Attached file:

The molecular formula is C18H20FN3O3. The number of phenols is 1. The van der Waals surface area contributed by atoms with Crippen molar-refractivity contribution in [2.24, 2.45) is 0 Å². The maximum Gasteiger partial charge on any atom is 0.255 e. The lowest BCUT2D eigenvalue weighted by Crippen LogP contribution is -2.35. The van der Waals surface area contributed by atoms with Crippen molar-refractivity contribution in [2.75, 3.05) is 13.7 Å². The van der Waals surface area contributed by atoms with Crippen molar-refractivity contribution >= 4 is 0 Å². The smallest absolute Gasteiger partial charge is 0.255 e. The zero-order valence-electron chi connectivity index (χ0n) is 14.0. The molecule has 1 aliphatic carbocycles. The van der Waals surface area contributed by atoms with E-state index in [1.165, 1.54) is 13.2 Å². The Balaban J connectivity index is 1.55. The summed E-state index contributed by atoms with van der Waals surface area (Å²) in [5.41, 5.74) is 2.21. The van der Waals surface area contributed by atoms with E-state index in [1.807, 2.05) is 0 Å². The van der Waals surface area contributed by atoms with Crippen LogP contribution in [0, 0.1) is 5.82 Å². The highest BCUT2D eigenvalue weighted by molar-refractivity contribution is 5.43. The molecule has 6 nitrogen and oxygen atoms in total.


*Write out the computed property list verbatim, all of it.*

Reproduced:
The molecular formula is C18H20FN3O3. The number of phenols is 1. The van der Waals surface area contributed by atoms with Crippen molar-refractivity contribution in [2.24, 2.45) is 0 Å². The maximum Gasteiger partial charge on any atom is 0.255 e. The lowest BCUT2D eigenvalue weighted by Crippen LogP contribution is -2.35. The van der Waals surface area contributed by atoms with Crippen molar-refractivity contribution in [2.75, 3.05) is 13.7 Å². The van der Waals surface area contributed by atoms with Crippen molar-refractivity contribution >= 4 is 0 Å². The smallest absolute Gasteiger partial charge is 0.255 e. The zero-order valence-electron chi connectivity index (χ0n) is 14.0. The molecule has 1 aliphatic carbocycles. The van der Waals surface area contributed by atoms with E-state index in [1.165, 1.54) is 13.2 Å². The Balaban J connectivity index is 1.55. The summed E-state index contributed by atoms with van der Waals surface area (Å²) in [5.41, 5.74) is 2.21. The van der Waals surface area contributed by atoms with E-state index in [1.807, 2.05) is 0 Å². The van der Waals surface area contributed by atoms with Crippen LogP contribution in [0, 0.1) is 5.82 Å². The highest BCUT2D eigenvalue weighted by molar-refractivity contribution is 5.43. The molecule has 6 nitrogen and oxygen atoms in total.